Household savings hit 20-yr low, pull investments down

Household savings hit 20-yr low, pull investments down

India’s falling household savings, and not the corporate sector, has dragged down investments by almost 10 percentage points in six years from 2012 to 2018, a Reserve Bank of India (RBI) data showed, debunking the myth that weak demand by corporates slows investment and economy.

Household savings as a proportion of the gross domestic product declined to 17.2% in 2017-18. This is the lowest rate since 1997-98. Household savings were at their peak in 2009-10 at 25.2%.

Investment rate came down from its peak of 41.5% in 2011-12 to a little above 31% in 2017-18, but the private corporate sector investment in fact recovered, with a total capacity expansion of close to Rs 1.50 lakh crore in 2017-18.

The data released as part of the biannual monetary policy report showed that the fall in household savings, which is a net supplier of funds to the economy, was much sharper between 2011-12 and 2017-18. It fell from 23.6% to 17.2% in these six years.

“Household” includes individual households and non-corporate business. Non-corporate entities are those which are not registered under the Companies Act of 1956 or 2013.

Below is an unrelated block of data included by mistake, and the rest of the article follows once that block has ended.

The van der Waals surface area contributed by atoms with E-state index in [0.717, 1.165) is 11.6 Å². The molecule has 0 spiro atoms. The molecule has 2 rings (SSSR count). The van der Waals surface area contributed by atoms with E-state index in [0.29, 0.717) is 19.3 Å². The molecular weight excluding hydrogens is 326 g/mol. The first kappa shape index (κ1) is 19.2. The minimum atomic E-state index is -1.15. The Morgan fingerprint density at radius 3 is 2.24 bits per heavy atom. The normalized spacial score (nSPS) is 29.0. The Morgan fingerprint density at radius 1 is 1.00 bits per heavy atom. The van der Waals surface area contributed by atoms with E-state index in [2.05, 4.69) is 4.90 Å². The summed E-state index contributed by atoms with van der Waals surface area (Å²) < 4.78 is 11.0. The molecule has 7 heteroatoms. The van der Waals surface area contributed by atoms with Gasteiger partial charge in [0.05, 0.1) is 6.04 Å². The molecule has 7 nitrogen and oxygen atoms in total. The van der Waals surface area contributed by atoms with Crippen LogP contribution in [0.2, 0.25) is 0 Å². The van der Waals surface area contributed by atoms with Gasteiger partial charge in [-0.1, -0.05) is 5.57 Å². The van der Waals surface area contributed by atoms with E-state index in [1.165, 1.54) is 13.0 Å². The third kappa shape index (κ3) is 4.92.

The central bank warned that a sustained slowdown in household savings rate could impact the public sector more than private ones. “While private corporate sector financed its investment predominantly through its own saving, the public sector continues to rely heavily on households for resources,” the report said.

Falling household savings, which accounted for more than two-thirds of the total savings in the economy, act as a serious constraint to investment as the economy has to depend on foreign borrowings or current account deficit (CAD) to finance investments.

The data showed that the growth of capital goods imports — a proxy for investment demand — contracted in February again. The production of capital goods also either contracted or remained tepid from November 2018 to January 2019.

According to RBI estimates, the country’s growth would primarily be consumption-driven even in 2019-20 on the back of government’s announcement of a higher outgo in the interim Budget on income support schemes.